High On Bike

A Bellinghamster On Wheels


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Sometimes I Just Need to Gnaw on a Big Piece of Meat

Rain dropsIt rained last Thursday…a lot and all day. So much so that we broke a rainfall record. I know! Saying we broke a rain record here in the Pacific Northwest is like saying Florida just broke its own record for how many geezers live there. It’s either amazing or completely banal; take your pick. So with more than just little disappointment, I left my bike in the garage and took my car to the knit shop to hang out with my knitting group followed by a trip to Trader Joes and the pet store to do some shopping. It’s been a long time since I drove a car to these places and it felt strange. It’s not that I haven’t been in my car at all; there are just some places here in town and out in the county where it makes better sense to drive. But if I have a choice, and it’s not pouring buckets of water (or geezers), I’d rather take my bike.

Walking into the shop, I instantly missed feeling flushed and invigorated from the ride through the woods, the wind in my face, and the smell of the fresh air. The only consolation was that I wore one of my handmade scarves and received some oohs and ahhs from my fellow knitters. No one oohs and ahhhs when I wear my cycling gear. Odd. At Trader Joes I missed not having to search for a parking spot even though the bike rack there is usually full, which is cool, but they really need to add more parking for bikes. I missed the exhilaration of hauling my groceries uphill and home even though I took advantage of the opportunity and bought more than would have fit into my panniers. The 25 pound bag of cat food I picked up at the pet store would have been a bit tricky on my bike too as I would have had to strap it to my back using bungee cords and I’d have probably been followed home by about 50 cats.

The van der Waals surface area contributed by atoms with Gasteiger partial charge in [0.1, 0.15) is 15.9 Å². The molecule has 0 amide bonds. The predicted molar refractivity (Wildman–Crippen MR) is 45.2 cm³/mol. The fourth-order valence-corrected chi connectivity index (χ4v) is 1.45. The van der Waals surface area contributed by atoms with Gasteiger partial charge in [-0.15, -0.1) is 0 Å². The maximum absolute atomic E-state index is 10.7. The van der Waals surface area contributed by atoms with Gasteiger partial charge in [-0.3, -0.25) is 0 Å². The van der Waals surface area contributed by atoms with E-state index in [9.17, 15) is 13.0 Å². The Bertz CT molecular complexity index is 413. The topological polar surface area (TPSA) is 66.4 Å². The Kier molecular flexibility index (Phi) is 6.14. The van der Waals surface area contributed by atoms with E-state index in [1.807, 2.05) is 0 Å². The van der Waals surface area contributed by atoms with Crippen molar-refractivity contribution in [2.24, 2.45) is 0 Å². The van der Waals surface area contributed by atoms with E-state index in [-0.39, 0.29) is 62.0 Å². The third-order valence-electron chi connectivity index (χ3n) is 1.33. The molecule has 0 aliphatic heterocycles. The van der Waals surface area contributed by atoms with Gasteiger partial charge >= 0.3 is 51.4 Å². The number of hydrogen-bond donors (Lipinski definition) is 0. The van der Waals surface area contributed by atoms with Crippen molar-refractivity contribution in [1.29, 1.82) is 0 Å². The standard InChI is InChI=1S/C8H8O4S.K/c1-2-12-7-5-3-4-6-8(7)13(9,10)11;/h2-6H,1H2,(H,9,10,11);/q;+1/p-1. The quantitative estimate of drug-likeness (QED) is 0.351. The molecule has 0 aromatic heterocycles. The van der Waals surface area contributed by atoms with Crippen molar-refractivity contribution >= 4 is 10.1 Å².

Doodle NappingThen I got home, put the groceries away, had lunch and took a 1-1/2 hour nap with my cat. It was a super cozy nap, admittedly, but I woke up feeling like one of those big banana slugs you see on the trails. I had pizza and wine later for dinner, felt like an even bigger slug, then drooled in front of the TV for a couple of hours. (My cat decided to continue said nap for several more hours. Cats are sooo cool!) Sure, I would have most likely done all of that anyway had I taken my bike but at least I might have been able to skip the feeling like a slug part.

In a Newton’s-First-Law-of-Motion way, the more I use my bike for transportation, the more I want to use it, and the more I miss it when I don’t or can’t. Although the following Friday morning when I met with my personal trainer to work on my core muscles (which currently suck) I decided somewhat at the last minute that taking the car might be the better part of valor. Good thing too because after my trainer kicked my ass for an hour, (Her motto is “If you don’t leave whining, I haven’t done my job!”) I could barely drive home without crying let alone ride my bike home for almost 6 miles….uphill. But you get the point.